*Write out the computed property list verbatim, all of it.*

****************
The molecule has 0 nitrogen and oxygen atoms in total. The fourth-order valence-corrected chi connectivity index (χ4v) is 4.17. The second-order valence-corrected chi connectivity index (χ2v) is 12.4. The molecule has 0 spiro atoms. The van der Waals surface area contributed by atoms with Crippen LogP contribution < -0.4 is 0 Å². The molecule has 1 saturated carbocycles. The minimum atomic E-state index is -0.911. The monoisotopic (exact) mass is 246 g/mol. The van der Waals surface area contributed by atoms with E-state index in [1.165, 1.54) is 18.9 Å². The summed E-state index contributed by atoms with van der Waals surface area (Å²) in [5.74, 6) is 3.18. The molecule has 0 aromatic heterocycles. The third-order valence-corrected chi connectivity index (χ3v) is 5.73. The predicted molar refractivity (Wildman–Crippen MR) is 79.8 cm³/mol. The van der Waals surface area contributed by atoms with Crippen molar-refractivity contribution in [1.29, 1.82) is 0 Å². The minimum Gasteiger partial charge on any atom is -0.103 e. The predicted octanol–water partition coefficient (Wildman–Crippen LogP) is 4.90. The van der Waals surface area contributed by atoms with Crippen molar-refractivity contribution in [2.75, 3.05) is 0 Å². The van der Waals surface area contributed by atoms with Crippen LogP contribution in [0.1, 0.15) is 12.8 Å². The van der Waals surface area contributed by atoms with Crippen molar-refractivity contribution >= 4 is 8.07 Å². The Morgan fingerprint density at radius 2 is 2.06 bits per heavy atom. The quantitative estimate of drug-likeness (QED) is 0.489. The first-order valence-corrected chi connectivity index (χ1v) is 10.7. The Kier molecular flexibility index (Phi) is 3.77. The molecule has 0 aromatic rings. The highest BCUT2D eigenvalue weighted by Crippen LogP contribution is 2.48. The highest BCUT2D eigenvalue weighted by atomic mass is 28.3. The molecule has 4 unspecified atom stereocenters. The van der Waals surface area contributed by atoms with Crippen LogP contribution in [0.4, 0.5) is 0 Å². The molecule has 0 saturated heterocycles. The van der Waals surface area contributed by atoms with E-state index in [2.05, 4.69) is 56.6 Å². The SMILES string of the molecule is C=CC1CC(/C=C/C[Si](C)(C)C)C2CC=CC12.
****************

The molecule has 0 nitrogen and oxygen atoms in total. The fourth-order valence-corrected chi connectivity index (χ4v) is 4.17. The second-order valence-corrected chi connectivity index (χ2v) is 12.4. The molecule has 0 spiro atoms. The van der Waals surface area contributed by atoms with Crippen LogP contribution < -0.4 is 0 Å². The molecule has 1 saturated carbocycles. The minimum atomic E-state index is -0.911. The monoisotopic (exact) mass is 246 g/mol. The van der Waals surface area contributed by atoms with E-state index in [1.165, 1.54) is 18.9 Å². The summed E-state index contributed by atoms with van der Waals surface area (Å²) in [5.74, 6) is 3.18. The molecule has 0 aromatic heterocycles. The third-order valence-corrected chi connectivity index (χ3v) is 5.73. The predicted molar refractivity (Wildman–Crippen MR) is 79.8 cm³/mol. The van der Waals surface area contributed by atoms with Crippen molar-refractivity contribution in [1.29, 1.82) is 0 Å². The minimum Gasteiger partial charge on any atom is -0.103 e. The predicted octanol–water partition coefficient (Wildman–Crippen LogP) is 4.90. The van der Waals surface area contributed by atoms with Crippen molar-refractivity contribution in [2.75, 3.05) is 0 Å². The van der Waals surface area contributed by atoms with Crippen LogP contribution in [0.1, 0.15) is 12.8 Å². The van der Waals surface area contributed by atoms with Crippen molar-refractivity contribution >= 4 is 8.07 Å². The Morgan fingerprint density at radius 2 is 2.06 bits per heavy atom. The quantitative estimate of drug-likeness (QED) is 0.489. The first-order valence-corrected chi connectivity index (χ1v) is 10.7. The Kier molecular flexibility index (Phi) is 3.77. The molecule has 0 aromatic rings. The highest BCUT2D eigenvalue weighted by Crippen LogP contribution is 2.48. The highest BCUT2D eigenvalue weighted by atomic mass is 28.3. The molecule has 4 unspecified atom stereocenters. The van der Waals surface area contributed by atoms with Crippen LogP contribution in [0.4, 0.5) is 0 Å². The molecule has 0 saturated heterocycles. The van der Waals surface area contributed by atoms with E-state index in [2.05, 4.69) is 56.6 Å². The SMILES string of the molecule is C=CC1CC(/C=C/C[Si](C)(C)C)C2CC=CC12.